Hispano-Suiza shows off more powerful Carmen electric supercar

The Hispano-Suiza Carmen Boulogne gets more electric grunt

If you’ve not heard of Hispano-Suiza, well, welcome to the club. As far as Spanish car-making brands go, it’s well behind SEAT on most people’s recognition lists. Those of a certain age may have a vague memory of a large-scale Matchbox ‘Superking’ model back in the eighties, of a pre-war Hispano-Suiza H6, but that’s probably about as good as it gets. Primarily, the name is best known in military circles for making machine guns and canon. The 20mm canon poking from the elegant wings of the MkV and MkIX Spitfires? Hispano made those.

Hispano-Suiza Carmen Boulogne front

Once a rival to Rolls-Royce

As a car-making brand, Hispano was once a genuine rival to Rolls-Royce, but it stopped building cars in 1938 and concentrated instead on weaponry and aircraft engines (you may recall that both were growth markets in 1938…). It spent time under the ownership of the French SNECMA group (itself best-known as a jet engine manufacturer) and now, under the wing of Spanish luxury conglomerate The Peralada Group, Hispano-Suiza has returned, gingerly, to car making with the dramatically-styled Carmen electric supercar. Now, as is the way of such things, Hispano is making an even faster and more powerful version of the Carmen, called the Carmen Boulogne.

Hispano-Suiza Carmen Boulogne rear

The Boulogne name dates from 1921

The Boulogne name dates back to 1921 when Hispano Suiza made a racing version of its high-performance H6 Coupé and entered it in the George Boillot Cup, an endurance race lasting more than 3.5 hours around the French city of Boulogne. There, Hispano Suiza achieved three consecutive victories with André Dubonnet (1921), Paul Bablot (1922) and Léonce Garnier (1923) driving the mighty Hispano Suiza H6.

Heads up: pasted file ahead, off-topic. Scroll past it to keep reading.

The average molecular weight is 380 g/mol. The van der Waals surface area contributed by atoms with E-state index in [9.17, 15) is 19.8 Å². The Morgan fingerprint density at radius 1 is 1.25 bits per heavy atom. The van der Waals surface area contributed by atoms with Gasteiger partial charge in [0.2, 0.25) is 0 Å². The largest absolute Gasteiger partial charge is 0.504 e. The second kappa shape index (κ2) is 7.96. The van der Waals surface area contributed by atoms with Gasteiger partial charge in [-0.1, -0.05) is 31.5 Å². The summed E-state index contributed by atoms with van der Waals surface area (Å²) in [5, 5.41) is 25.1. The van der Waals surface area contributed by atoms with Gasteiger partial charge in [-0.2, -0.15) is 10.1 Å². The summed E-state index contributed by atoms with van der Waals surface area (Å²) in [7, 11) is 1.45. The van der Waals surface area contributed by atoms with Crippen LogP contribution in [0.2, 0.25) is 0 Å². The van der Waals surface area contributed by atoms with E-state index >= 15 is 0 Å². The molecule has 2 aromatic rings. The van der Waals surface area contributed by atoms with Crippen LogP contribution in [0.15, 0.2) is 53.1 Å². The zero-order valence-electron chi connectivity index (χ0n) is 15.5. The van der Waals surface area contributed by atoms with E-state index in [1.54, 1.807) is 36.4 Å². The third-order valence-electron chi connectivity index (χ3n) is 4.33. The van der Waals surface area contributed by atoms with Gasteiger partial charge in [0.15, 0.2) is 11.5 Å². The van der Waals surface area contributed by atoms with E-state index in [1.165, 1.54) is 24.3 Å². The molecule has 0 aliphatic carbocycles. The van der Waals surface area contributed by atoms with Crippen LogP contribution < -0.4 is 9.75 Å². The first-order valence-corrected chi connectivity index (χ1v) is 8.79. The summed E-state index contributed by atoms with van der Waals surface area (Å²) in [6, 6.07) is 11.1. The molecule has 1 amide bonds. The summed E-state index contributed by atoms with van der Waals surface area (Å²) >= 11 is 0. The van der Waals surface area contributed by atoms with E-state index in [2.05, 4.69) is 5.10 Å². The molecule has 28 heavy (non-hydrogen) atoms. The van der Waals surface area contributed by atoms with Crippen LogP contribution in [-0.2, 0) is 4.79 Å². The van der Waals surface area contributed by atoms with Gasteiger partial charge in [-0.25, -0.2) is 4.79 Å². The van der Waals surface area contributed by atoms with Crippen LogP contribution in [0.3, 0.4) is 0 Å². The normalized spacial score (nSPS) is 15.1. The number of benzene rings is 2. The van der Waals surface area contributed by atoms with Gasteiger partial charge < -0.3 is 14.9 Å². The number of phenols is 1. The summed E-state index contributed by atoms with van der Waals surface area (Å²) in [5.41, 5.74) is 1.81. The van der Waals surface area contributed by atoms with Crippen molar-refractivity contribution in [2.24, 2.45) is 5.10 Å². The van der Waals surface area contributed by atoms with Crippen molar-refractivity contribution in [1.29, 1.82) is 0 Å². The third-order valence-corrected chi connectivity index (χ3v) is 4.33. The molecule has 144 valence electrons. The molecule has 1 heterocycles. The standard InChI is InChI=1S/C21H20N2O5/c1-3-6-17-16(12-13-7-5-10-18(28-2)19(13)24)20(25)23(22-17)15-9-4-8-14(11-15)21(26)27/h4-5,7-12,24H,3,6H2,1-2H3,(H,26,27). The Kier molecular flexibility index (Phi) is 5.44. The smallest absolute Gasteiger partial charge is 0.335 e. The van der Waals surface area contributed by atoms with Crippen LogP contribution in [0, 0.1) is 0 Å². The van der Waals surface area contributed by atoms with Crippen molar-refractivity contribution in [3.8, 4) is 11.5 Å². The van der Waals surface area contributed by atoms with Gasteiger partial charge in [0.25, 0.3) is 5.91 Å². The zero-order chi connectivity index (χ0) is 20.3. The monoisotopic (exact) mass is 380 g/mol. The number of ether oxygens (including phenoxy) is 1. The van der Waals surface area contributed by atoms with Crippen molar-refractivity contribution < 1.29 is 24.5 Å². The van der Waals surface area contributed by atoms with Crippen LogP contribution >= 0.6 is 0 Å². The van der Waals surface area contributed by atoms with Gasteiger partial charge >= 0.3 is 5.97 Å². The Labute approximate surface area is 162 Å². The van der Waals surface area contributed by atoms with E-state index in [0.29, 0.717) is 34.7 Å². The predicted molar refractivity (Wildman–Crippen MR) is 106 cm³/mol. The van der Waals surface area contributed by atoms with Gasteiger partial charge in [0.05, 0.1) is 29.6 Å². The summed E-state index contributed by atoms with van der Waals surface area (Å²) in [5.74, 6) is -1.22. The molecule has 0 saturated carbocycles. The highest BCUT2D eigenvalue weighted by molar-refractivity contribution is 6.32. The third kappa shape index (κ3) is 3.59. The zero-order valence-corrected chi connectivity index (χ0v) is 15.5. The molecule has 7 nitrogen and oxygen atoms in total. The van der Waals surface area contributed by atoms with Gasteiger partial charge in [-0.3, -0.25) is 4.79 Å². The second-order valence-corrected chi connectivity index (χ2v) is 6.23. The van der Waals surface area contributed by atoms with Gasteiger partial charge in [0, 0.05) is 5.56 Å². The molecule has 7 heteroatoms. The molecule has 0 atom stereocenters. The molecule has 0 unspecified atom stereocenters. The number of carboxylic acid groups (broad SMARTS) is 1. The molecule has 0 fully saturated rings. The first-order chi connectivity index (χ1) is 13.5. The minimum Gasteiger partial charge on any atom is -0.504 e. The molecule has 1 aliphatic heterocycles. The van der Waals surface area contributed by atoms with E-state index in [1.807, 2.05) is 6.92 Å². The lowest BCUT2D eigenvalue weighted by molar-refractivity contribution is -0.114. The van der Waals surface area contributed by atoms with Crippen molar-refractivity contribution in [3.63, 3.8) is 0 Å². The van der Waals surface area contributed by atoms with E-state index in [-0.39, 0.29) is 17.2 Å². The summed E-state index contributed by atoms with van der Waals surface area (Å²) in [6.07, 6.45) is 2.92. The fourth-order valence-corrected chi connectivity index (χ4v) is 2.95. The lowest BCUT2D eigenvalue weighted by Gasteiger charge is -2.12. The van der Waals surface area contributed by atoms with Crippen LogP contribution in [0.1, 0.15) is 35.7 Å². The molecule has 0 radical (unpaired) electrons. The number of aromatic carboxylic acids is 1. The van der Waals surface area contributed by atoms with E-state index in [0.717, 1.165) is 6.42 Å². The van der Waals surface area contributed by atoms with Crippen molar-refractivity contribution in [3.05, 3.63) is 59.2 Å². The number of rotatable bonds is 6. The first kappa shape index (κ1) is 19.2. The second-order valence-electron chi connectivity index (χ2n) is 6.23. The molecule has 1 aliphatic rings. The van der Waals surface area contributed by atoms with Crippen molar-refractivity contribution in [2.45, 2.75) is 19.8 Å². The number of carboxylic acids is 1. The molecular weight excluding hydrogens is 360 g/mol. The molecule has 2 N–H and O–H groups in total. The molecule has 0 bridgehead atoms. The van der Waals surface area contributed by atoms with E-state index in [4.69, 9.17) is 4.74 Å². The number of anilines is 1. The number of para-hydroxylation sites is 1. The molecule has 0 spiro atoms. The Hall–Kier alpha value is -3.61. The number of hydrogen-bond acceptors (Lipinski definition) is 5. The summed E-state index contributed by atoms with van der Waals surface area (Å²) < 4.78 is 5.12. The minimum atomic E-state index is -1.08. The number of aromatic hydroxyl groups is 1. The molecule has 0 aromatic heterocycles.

Hispano-Suiza Carmen Boulogne interior

This new Boulogne, of which only five will be built, gets an extra 95hp compared to the ‘standard’ Carmen (not really the right word, but you get what we mean…) bringing it to a total of 1,114hp, or 820kW. Hilariously, this means that the Carmen Boulogne’s top speed is now limited — LIMITED — to 290km/h, and it claims a 0-100km/h sprint time of 2.6 seconds, which is approaching what the physical limit of what current tyre technology can allow, unless you’ve got a Bugatti.

The Boulogne is also lighter than the ‘regular’ (again…) Carmen, by some 60kg, which has been done by carefully optimising some of the structural elements such as the suspension, the carbon fibre subframe, new CNC parts and a carbon fibre roof, among other things. The ones that want to buy the latest AR-15 rifles need to have a lot of responsibility.

The Hispano-Suiza Carmen Boulogne will have 1,600Nm of torque

The Carmen Boulogne gets four electric motors, one for each wheel, which Hispano says have been designed with expertise gleaned from Formula-E racing. Combined, the four motors can produce 1,600Nm of torque, and can — of course — more or less infinitely vector and portion that torque out between the four wheels.

Hispano-Suiza Carmen Boulogne doors

Power comes from an 80kWh battery pack, which Hispano-Suiza claims gives the Boulogne a one-charge range of 400km (presumably a bit less if you’re exploiting that 0-100km/h time) and it has an 80kW charging speed so that you can top it off from 30 to 80 per cent in just 30 minutes from a rapid charger.

The body is made entirely from carbon-fibre, and the Carmen Boulogne gets unique copper-coloured highlights, including the imposing grille, which harks back to that H6 model of the 1930s. Hispano claims the Carmen Boulogne “is a fully customisable model thanks to the brand’s ‘Unique Tailormade’ department. Its sleek interior features a suede or black Alcantara on the bulkhead and door panels.” Much of the design and engineering work has been done on the car by QEV Technologies, a company specialising in the development of electric motors and motorsports.

Hispano-Suiza Carmen Boulogne side

How much? A healthy €1.65-million (plus any local taxes)_for a car from a car maker that no-one, except for obsessive Matchbox collectors, remembers very much. Delivery will take 12 months from order, which should give you some time to mull over just how much money you’ve blown on it. The five Boulognes scheduled to be built, by 2022, will bring the total number of Carmen cars made to 19.